To reduce the risk of sleep-related infant deaths, including accidental suffocation and Sudden Infant Death Syndrome (SIDS), the American Academy of Pediatrics recommends that infants sleep on their backs, positioned on a firm, empty surface. This surface should not contain soft objects, toys, pillows, or loose bedding.

Safety Advice for Putting Babies to Sleep

  • NEVER use infant sleep positioners. Using this product to hold an infant on their side or back is dangerous.
  • NEVER put pillows, blankets, loose sheets, comforters, or quilts under a baby or in a crib. These products also can be dangerous. Babies don’t need pillows, and adequate clothing—instead of blankets—can keep them warm.
  • ALWAYS keep cribs and sleeping areas bare. You should also never put soft objects or toys in sleeping areas.
  • ALWAYS place a baby on their back at night and during nap time. An easy way to remember this is to follow the ABCs of safe sleep: “Alone on the Back in a bare Crib."

About Infant Suffocation and Other Dangers

Each year, about 4,000 infants die unexpectedly during sleep time from accidental suffocation, SIDS, or unknown causes, according to the Eunice Kennedy Shriver National Institute of Child Health and Human Development (NICHD).

The federal government has received reports about babies who have died from suffocation associated with their sleep positioners. In most of these cases, the babies suffocated after rolling from their sides to their stomachs.

In addition to reports about deaths, the federal government also has received reports about babies who were placed on their backs or sides in positioners—but were later found in other, dangerous positions within or next to these products.

To avoid these dangers, remember:

  • The safest crib is a bare crib.
  • Always put babies on their backs to sleep.

Beware of Medical Claims About Sleep Positioners

Some manufacturers have advertised that their sleep positioners prevent SIDS; gastroesophageal reflux disease (GERD), in which stomach acids back up into the esophagus; or flat head syndrome (plagiocephaly), a deformation caused by pressure on one part of the skull.

Here are the facts:

  • The FDA has never cleared an infant sleep positioner that claims to prevent or reduce the risk of SIDS.
  • The FDA had previously cleared some infant positioners for GERD or flat head syndrome.
  • In 2010, the FDA became aware of infant positioners being marketed with SIDS claims and notified manufacturers to stop marketing these devices and submit information to support FDA clearance.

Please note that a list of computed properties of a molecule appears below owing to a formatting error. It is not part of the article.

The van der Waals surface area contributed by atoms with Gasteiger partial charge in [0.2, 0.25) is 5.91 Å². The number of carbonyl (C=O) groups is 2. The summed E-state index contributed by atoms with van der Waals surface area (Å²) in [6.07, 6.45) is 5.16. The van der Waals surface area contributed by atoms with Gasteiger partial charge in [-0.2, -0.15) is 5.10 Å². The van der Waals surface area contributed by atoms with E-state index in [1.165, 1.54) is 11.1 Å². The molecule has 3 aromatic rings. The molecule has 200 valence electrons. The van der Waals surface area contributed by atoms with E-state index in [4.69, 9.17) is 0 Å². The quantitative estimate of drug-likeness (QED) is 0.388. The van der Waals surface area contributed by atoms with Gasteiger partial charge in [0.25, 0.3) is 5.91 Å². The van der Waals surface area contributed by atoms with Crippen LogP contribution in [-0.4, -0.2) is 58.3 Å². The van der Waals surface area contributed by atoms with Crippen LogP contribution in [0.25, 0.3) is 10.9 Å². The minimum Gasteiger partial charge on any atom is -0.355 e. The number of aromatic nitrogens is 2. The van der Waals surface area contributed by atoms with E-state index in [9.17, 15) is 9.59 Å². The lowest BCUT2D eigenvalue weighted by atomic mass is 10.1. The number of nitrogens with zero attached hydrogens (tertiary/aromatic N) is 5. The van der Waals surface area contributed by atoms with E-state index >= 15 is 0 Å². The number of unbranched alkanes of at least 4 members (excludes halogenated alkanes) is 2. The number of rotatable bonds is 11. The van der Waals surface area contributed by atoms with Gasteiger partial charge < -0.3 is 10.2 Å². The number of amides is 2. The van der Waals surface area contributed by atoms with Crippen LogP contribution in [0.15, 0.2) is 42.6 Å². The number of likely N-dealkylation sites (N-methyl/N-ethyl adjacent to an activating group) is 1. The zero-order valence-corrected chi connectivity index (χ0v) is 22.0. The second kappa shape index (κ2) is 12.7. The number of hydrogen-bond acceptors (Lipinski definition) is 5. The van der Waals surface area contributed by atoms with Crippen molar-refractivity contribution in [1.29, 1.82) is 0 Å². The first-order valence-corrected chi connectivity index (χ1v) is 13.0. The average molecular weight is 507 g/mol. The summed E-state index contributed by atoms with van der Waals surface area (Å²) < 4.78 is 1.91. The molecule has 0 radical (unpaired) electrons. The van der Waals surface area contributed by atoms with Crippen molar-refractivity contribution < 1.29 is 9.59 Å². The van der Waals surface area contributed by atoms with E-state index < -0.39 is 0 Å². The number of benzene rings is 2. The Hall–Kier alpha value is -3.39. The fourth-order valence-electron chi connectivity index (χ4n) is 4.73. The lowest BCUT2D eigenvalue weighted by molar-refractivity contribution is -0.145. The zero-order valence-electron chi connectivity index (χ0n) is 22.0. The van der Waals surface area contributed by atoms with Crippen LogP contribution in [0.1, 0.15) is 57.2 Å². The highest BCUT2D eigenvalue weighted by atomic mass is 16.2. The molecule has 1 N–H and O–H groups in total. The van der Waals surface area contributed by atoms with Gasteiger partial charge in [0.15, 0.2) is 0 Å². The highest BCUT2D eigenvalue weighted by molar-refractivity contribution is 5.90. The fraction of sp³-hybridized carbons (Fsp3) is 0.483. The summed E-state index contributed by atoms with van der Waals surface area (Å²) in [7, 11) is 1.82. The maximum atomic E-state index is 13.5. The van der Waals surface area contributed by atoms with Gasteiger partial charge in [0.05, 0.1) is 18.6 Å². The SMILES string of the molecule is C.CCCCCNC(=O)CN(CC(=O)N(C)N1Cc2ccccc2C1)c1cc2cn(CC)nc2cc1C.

The FDA intends to take action against device manufacturers who make unproven medical claims about their products. However, you can do your part to keep your baby safe by not using sleep positioners.

Finally, if you have questions about putting a baby to sleep safely or how to avoid or treat certain health issues, talk to your health care provider.

Why Sleep Positioners Put Babies at Risk

Sleep positioners and sleep wedges are marketed to offer a baby comfort and support — and, despite a lack of scientific evidence, lessen the risk of sudden infant death syndrome (SIDS). And they shouldn’t buy one, either.

That’s because the devices can cause the fatalities they’re supposedly designed to prevent.

Sleep positioners were responsible for 12 infant deaths during 13 years, according to a warning the Consumer Product Safety Commission and the Food and Drug Administration issued in 2010.

Suffocation caused the deaths, all in babies between 1 and 4 months old. Fatalities usually occurred after a child rolled over in the positioner or became trapped between the positioner and the side of a crib or bassinet, the agencies warned.

They also noted, “dozens” of reports of nonfatal instances where babies were found in potentially hazardous positions next to or within a sleep positioner.

The products saw renewed scrutiny this month when the American Academy of Pediatrics released a policy statement on safe sleeping guidelines for babies. (See an infographic on the statement below.)

Among the recommendations: No sleep positioners or wedges.

This is why experts continue to stress the importance of a setup she and countless other experts have long advocated: “A firm mattress, with a fitted sheet in a crib or bassinet free from toys, pillows, bumper pads or thick blankets.”

A thin blanket, when used to swaddle properly, is OK.

The AAP report also advised that babies should sleep in the same bedroom as their parents for the first six to 12 months of life.

In the newborn period, we encourage having the infant within arm’s reach of parent or mom, to promote breastfeeding, but is an independent sleep space.

To help reduce the potential of SIDS — which remains the leading cause of death for infants younger than 1 — babies should always sleep on their backs.

With that in mind, flat-back sleeping is a skill that has to be practised, and we shouldn’t expect young infants to do it well.

Because the cushions of some sleep positioners could be used to help babies doze off while placed on their side or “cradled in a snuggle position,” the devices not only raise suffocation risk but also can discourage independent sleep.

Nor do they always have clear usage guidelines.

In the case of one product, meant to be placed next to a parent in the adult’s bed, the instructions say the adjacent adult “should be able to awaken easily… which may be an unrealistic expectation for a sleep-deprived parent.